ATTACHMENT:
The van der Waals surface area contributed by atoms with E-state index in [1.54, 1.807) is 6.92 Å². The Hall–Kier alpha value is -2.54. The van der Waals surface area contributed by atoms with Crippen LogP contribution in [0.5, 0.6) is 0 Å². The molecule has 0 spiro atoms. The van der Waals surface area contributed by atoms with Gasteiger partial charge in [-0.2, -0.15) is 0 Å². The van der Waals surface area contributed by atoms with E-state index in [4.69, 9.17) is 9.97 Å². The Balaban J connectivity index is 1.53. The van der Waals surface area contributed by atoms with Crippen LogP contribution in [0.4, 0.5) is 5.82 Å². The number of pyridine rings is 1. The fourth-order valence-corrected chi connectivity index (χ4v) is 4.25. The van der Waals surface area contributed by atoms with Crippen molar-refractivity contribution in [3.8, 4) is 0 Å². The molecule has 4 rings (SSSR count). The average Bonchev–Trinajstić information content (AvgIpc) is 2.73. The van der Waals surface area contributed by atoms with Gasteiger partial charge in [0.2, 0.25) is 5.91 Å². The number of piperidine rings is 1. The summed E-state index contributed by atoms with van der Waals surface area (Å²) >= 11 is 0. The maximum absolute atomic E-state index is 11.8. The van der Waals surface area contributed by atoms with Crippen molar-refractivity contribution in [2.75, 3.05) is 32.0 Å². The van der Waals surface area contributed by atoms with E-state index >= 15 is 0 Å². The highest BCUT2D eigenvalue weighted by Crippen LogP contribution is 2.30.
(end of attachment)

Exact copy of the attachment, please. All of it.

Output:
The van der Waals surface area contributed by atoms with E-state index in [1.54, 1.807) is 6.92 Å². The Hall–Kier alpha value is -2.54. The van der Waals surface area contributed by atoms with Crippen LogP contribution in [0.5, 0.6) is 0 Å². The molecule has 0 spiro atoms. The van der Waals surface area contributed by atoms with Gasteiger partial charge in [-0.2, -0.15) is 0 Å². The van der Waals surface area contributed by atoms with E-state index in [4.69, 9.17) is 9.97 Å². The Balaban J connectivity index is 1.53. The van der Waals surface area contributed by atoms with Crippen LogP contribution in [0.4, 0.5) is 5.82 Å². The number of pyridine rings is 1. The fourth-order valence-corrected chi connectivity index (χ4v) is 4.25. The van der Waals surface area contributed by atoms with Crippen molar-refractivity contribution in [3.8, 4) is 0 Å². The molecule has 4 rings (SSSR count). The average Bonchev–Trinajstić information content (AvgIpc) is 2.73. The van der Waals surface area contributed by atoms with Gasteiger partial charge in [0.2, 0.25) is 5.91 Å². The number of piperidine rings is 1. The summed E-state index contributed by atoms with van der Waals surface area (Å²) >= 11 is 0. The maximum absolute atomic E-state index is 11.8. The van der Waals surface area contributed by atoms with Crippen molar-refractivity contribution in [2.75, 3.05) is 32.0 Å². The van der Waals surface area contributed by atoms with E-state index >= 15 is 0 Å². The highest BCUT2D eigenvalue weighted by Crippen LogP contribution is 2.30.